How to preserve biodiversity when planning urban land use

Joel Jalkanen’s doctoral thesis in geoinformatics demonstrates that spatial conservation prioritisation is a sensible tool for planning land use in growing and condensing urban areas. His practical case study carried out in the Uusimaa region and the Helsinki Metropolitan Area offers assistance to land-use planning professionals and municipal decision-makers.

Flowers or streets?

Conservation prioritisation serves as a discussion tool, a platform and a basis for decisions.

“With different interests coming face to face, spatial prioritisation can help identify the most valuable areas in a systematic manner and from the perspective of cost-efficient conservation,” says Joel Jalkanen, who is currently working as a planner specialised in the natural environment in the City of Espoo Planning Department.

In his research, Jalkanen applied Zonation, a computer program developed at the University of Helsinki that is a freely available tool for decision-making. Zonation can be used in ecologically based land-use planning as well as in solutions associated with planning conservation areas and avoiding ecological harm.

While comprehensive data on the natural environment of the area in question is essential to conservation prioritisation, another thing that is important to understand is how urban biodiversity is perceived and how it is designed as part of flexible and sustainable green areas.

According to the doctoral thesis, safeguarding the diversity of urban environments requires the preservation of several habitats of different types that supplement one another’s species, such as urban forests, coastal meadows and botanic gardens.

Bringing green areas within the reach of residents

Subjecting areas to conservation prioritisation is a practical method also for ensuring equal access to recreational opportunities when planning green structures.

“Central green areas alone are not enough to provide equal recreational opportunities for the entire population of the Helsinki Metropolitan Area. In addition to them, it is important to consider the green areas of the fringes as well,” Jalkanen notes.

Results of spatial prioritisation analyses for green areas in terms of urban biodiversity (left) and equal access (right). The valuation of green areas varies considerably depending on the perspective taken.

An element of regional planning

Conservation prioritisation has been applied to regional planning in Uusimaa. Key to employing conservation prioritisation in land-use planning is the collection of environmental datasets on the basis of careful planning, as well as integrating prioritisation into the existing zoning and decision-making processes.

Conservation prioritisation can also help identify ecological networks and connections. On the regional scale, avoiding the fragmentation of extensive and uniform areas may be more important than preserving individual narrow corridors.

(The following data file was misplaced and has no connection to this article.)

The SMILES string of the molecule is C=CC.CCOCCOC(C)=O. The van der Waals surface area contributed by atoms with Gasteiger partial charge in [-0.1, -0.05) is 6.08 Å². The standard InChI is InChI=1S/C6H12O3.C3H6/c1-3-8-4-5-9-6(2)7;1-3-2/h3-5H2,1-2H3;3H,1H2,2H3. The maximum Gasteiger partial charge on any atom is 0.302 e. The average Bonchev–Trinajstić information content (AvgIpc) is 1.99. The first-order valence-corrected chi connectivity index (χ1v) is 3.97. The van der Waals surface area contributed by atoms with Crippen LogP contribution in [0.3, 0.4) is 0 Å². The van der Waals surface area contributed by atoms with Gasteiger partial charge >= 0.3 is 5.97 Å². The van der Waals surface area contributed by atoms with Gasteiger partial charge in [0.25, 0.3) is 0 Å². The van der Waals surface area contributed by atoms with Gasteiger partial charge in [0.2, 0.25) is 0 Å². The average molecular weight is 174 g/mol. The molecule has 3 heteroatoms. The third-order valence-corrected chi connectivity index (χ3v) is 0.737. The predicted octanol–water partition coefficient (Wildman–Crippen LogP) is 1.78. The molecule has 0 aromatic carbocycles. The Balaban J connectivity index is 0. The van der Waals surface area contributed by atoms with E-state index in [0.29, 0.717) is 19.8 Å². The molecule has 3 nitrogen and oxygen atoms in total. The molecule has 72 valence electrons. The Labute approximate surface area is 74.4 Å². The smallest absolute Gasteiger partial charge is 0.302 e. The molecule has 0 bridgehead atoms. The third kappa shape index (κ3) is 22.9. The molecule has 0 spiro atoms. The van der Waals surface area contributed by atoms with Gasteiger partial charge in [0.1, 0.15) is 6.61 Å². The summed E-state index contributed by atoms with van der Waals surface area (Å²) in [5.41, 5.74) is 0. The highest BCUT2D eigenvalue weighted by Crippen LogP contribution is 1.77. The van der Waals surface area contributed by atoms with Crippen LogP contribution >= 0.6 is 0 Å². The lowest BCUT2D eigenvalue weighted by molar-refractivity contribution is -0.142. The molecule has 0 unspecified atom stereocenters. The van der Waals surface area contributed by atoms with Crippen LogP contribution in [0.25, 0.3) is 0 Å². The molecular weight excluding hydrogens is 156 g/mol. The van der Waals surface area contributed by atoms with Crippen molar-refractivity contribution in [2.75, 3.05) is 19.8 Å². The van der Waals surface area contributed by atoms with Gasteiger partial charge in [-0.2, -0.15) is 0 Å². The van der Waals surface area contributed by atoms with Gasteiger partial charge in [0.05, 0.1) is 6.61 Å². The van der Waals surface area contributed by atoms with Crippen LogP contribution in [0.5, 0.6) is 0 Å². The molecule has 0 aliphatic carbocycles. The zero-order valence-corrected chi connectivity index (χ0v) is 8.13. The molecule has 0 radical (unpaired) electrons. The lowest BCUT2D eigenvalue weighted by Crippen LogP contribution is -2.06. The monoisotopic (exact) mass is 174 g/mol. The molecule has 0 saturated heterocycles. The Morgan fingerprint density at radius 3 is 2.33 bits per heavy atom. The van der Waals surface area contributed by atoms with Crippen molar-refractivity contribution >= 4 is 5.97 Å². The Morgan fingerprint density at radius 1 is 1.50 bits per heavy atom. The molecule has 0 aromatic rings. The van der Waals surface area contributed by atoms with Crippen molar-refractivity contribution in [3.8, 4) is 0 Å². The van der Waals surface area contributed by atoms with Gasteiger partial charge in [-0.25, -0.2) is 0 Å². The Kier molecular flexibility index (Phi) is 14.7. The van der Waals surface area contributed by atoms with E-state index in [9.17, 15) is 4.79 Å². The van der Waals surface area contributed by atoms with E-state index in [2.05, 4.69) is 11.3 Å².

Sections of the doctoral thesis:

  • How can urban biodiversity be examined in spatial prioritisation analyses?
  • Spatial prioritisation in the identification of the most important urban green areas and in terms of equitable access
  • Experiences of using Zonation for regional planning in Uusimaa and how spatial prioritisation should be integrated into zoning processes
  • Identifying extensive ecological networks and regional-scale connections with the help of Zonation


An outline of the systematic utilisation of conservation prioritisation as part of inclusive and ecologically sustainable land-use planning. Conservation prioritisation results describing biodiversity and recreation values can be compared iteratively in relation to land-use goals and interests, identifying three types of areas: new conservation areas; areas where land use would support both human activity and biodiversity values; and areas where land-use interests other than conservation would be prioritised. Open and transparent prioritisation analyses require broad-based inclusion in both planning the analyses and interpreting the results in the context of land use.

Joel Jalkanen, MSc, will defend his doctoral thesis entitled ‘Spatial Conservation Prioritization for the Benefit of Urban and Regional Land-use Planning’ on 27 November 2020 at 12.00 at the Faculty of Science, University of Helsinki. The public examination will take place in room 107 of the Athena building, Siltavuorenpenger 3 A.

Associate Professor Niina Käyhkö from the University of Turku will serve as the opponent and Professor Tuuli Toivonen as the custos.

The thesis will be published in the series Department of Geosciences and Geography A88.

The thesis Spatial Conservation Prioritization for the Benefit of Urban and Regional Land-use Planning is also available in electronic form through the Helda repository.

Contact details of the doctoral candidate:
Joel Jalkanen,, phone: +358 40 704 2208